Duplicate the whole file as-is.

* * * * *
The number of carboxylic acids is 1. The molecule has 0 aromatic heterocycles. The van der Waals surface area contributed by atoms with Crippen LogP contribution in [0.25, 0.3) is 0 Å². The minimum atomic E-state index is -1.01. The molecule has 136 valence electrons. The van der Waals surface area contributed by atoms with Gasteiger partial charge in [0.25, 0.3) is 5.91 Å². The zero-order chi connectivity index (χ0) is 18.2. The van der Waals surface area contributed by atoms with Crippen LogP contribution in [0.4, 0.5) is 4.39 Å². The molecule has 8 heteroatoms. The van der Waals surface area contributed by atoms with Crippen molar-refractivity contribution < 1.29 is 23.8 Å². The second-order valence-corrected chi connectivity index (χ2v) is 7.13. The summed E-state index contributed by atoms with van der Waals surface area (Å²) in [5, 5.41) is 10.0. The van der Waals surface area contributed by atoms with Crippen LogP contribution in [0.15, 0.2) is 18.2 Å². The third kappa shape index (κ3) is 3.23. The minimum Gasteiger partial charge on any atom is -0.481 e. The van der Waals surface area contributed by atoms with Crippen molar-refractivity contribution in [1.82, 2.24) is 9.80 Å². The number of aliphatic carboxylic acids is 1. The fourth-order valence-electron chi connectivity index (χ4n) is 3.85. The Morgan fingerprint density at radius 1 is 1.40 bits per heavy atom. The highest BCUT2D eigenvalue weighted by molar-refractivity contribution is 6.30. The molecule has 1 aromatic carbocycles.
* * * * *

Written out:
The number of carboxylic acids is 1. The molecule has 0 aromatic heterocycles. The van der Waals surface area contributed by atoms with Crippen LogP contribution in [0.25, 0.3) is 0 Å². The minimum atomic E-state index is -1.01. The molecule has 136 valence electrons. The van der Waals surface area contributed by atoms with Gasteiger partial charge in [0.25, 0.3) is 5.91 Å². The zero-order chi connectivity index (χ0) is 18.2. The van der Waals surface area contributed by atoms with Crippen LogP contribution in [0.4, 0.5) is 4.39 Å². The molecule has 8 heteroatoms. The van der Waals surface area contributed by atoms with Crippen molar-refractivity contribution < 1.29 is 23.8 Å². The second-order valence-corrected chi connectivity index (χ2v) is 7.13. The summed E-state index contributed by atoms with van der Waals surface area (Å²) in [5, 5.41) is 10.0. The van der Waals surface area contributed by atoms with Crippen LogP contribution in [0.15, 0.2) is 18.2 Å². The third kappa shape index (κ3) is 3.23. The minimum Gasteiger partial charge on any atom is -0.481 e. The van der Waals surface area contributed by atoms with Crippen molar-refractivity contribution in [1.82, 2.24) is 9.80 Å². The number of aliphatic carboxylic acids is 1. The fourth-order valence-electron chi connectivity index (χ4n) is 3.85. The Morgan fingerprint density at radius 1 is 1.40 bits per heavy atom. The highest BCUT2D eigenvalue weighted by molar-refractivity contribution is 6.30. The molecule has 1 aromatic carbocycles.